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As US Minister to the Ottoman Empire, the former US and Mexican naval commander sends a letter to his daughter, contrasting the literacy and knowledge of American women with their Turkish counterparts.

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As US Minister to the Ottoman Empire, the former US and Mexican naval commander sends a letter to his daughter, contrasting the literacy and knowledge of American women with their Turkish counterparts.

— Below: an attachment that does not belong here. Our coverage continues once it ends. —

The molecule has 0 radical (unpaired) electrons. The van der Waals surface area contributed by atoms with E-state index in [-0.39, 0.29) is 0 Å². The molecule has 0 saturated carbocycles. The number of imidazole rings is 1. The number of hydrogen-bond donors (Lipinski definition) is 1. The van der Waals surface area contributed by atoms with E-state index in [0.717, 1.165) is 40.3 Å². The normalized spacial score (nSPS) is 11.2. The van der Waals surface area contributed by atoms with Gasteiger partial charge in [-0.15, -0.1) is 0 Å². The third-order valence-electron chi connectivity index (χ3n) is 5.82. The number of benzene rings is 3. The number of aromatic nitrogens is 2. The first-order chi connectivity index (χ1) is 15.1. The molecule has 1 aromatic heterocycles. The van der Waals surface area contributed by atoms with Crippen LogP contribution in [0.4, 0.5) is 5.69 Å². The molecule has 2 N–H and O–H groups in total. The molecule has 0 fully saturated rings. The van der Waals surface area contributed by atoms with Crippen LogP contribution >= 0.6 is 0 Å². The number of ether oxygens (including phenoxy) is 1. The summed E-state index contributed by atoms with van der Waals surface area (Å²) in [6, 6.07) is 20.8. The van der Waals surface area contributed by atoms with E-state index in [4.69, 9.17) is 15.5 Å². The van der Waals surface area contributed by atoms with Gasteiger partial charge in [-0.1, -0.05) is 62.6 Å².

Autograph Letter signed: "David Porter", 4 pages (front and verso, integral leaf), 17½x11. San Stefano (Turkey), 1835 January 10. To "My dearly beloved Daughter", in full: "I cannot express to you how much pleasure it gives me always when I receive a letter from you and although I always intend to be punctual in answering you, have not at all times the health and the time from my other other necessary official activities to enable me to do as I might wish. I see from your letter that you are now a young lady, and I miss that you write with all the respect and consideration of one. It may be your age and [?], I can only judge of you at this distance by your mind and improvements in writing and be judged by me here in Turkey as well by the letters from you as if you stood before me. As to your appearance I can only judge of it from my recollections of what it was when I left home which my dear daughter is a long time ago, and then you were a little girl scarcely knowing how to write, making rag babies and [?]. Don't you remember when I laughed at you when you were running about from house to house selling tickets at a fin a ticket as earnestly as if you were going to make all our fortunes by them. I see by your letters that you are not doing so now, and you think it is now more important to improve your mind than to try to make your fortune by a pin lottery. When I was a very little boy, I used to do the same thing, and found pin lotteries and play much better than I found my books and I suppose that all little boys and girls do the same now, for as far as I can remember and trace back, the amusements of boys and girls have always been the same as I suppose they are now in America. Here in Turkey the boys spin tops, play marbles, pitch pennies, run and do all that boys used to do in America. They also fly kites, shoot arrows and do many other things as we boys used to do many years ago. Little girls play with dolls, and when they get large enough try to get a little baby to carry about, as a matter to dress up. They also make baby [?] with bits of china, looking grand & ae fond of getting a great many others together, and acting what they call Harem, for the ladies of this country are not like ours. They have a part of the house to themselves, where the men do not go, and when they remain there among friends. This part of the house is called the Harem as all of the family are -when the ladies of a Turkish family are spoken of they are called collectively Harem. So the little girls too, when they play tea party are among company, they call it playing Harem. I don't mean harum scarum, as some of our young used to do for the Turks whether your or old are always sedate and dignified and the ladies are fond of remaining with their own family in the Harem, and not running about with the their faces uncovered as Americans are told to do, for I suppose they have not much changed since I left America. Here the ladies are all covered up except their eyes, and you cannot tell by looking at them whether they are old or young, for they think it very immoral to uncover the face, but any young ladies whom I meet at home, did not care how much of this they showed. And our ladies have this advantage over those of Turkey. They are generally well educated and have this much learned to obtain by reading and instruction general knowledge of things and countries and people. But the Turkish ladies only learn to read a few passages of the Koran, which is their Bible, and few from this country know how to write. They know no country but Turkey, they do not know even the name of ours, and their chief delight instead of improving their minds so that they may shine is simply to dress themselves up in fine clothes, and load themselves with diamonds so that they may shine among their friends, in the Harem, as ignorant as themselves. The ladies in Turkey do as the little girls do with us. They play Harem, but don't do as ours learned to do, play harum scarum. They cannot do as you and I are doing now, with one another all the way over the sea of Marmora, across the Mediterranean, and the Atlantic. They don't know the distance or the names of the seas which our letters have do go over. Some of them know may have heard of the Yena Duma, the 'New World' but they do not know when it was discovered, who it was discovered by, or where it is. They do not know whether it is on the same planet with Turkey, or forms a planet by itself, like the moon, Jupiter, Saturn, Etc. But there is not a little girl in America but what knows better. They can tell the names of the different seas and oceans, and where they are to be found on the globe. The History of America, its situation, and distance from Turkey. Many of them can tell the history of the different nations, their manners and customs, the geography of the different countries, and without going out of the house can describe better sometimes than those who have traveled over them, and this they can do by books and knowing how to read. How much pleasure then an American lady can enjoy more than a Turkish whose knowledge is confined to the Harem and whose pleasure consists in dress, the loss of which makes them miserable, but when a lady has received instruction she has a consolation which no misfortune [?] her clothes may be destroyed and all her diamonds stolen, but remains by her as long as she lives and can never be taken from her. In the uncultured state of the minds of Turkish ladies besides missing letters, with very little instruction [?] mention of them. I send you a scrap which I have just now cut out and which no doubt will amuse you. It is the fable of the Pebble and the Acorrn. The pebble is the Turkish lady and the American the acorn. Give my love to your mama, grand mama and aunt and your little brothers and sisters. And all my friends and remember me to them when opportunity presents. [Signature] I have promised to write to Hamilton, but I cannot get through more than one letter at a time. Tomorrow or next day will be his turn, when Bud can write me a letter his turn will come next - and as soon as I learn your little sister can read I shall write to her." During the War of 1812, David Porter (1780-1843, born in Boston, Massachusetts) commanded the Essex, which became the first U.S. naval vessel in the Pacific. Commodore Porter was Commander in Chief of the West Indian squadron, charged with suppressing piracy (1823-1825). He was court-martialed and suspended from duty for retaliatory action against Spanish authorities in Puerto Rico (1825-1826). He served as Commander in Chief of the Mexican Navy from 1826 to 1829. Porter served as US Consul General in Algiers (1830-1831), Chargé d'Affaires to the Ottoman Empire (modern Turkey), 1831-1839 and US Minister to Turkey, 1839-1843, dying in Istanbul. (San Stefano, from which he sent this letter, is a seaside resort - today a suburb - near Istanbul.) Porter had ten children, including David Dixon Porter and, by adoption David Farragut. Both these sons became admirals - and US naval heroes - during the Civil War. This touching letter shows David Porter taking equal pride in his daughters, and in celebrating the literacy and educational attainments of American women. Porter's signature on this personal letter does not much resemble the ornate signature, with flourishes, which he used to signed official documents and financial papers, but the context leaves no doubt that this letter is in Porter's hand. Two horizontal folds. ½x¼-inch hole at lower half of pages 1 and 2. 1x½-inch hole at lower half of pages 3 and 4 (not affecting signature). Lightly toned. Lightly worn. Slightly creased. Otherwise, fine condition.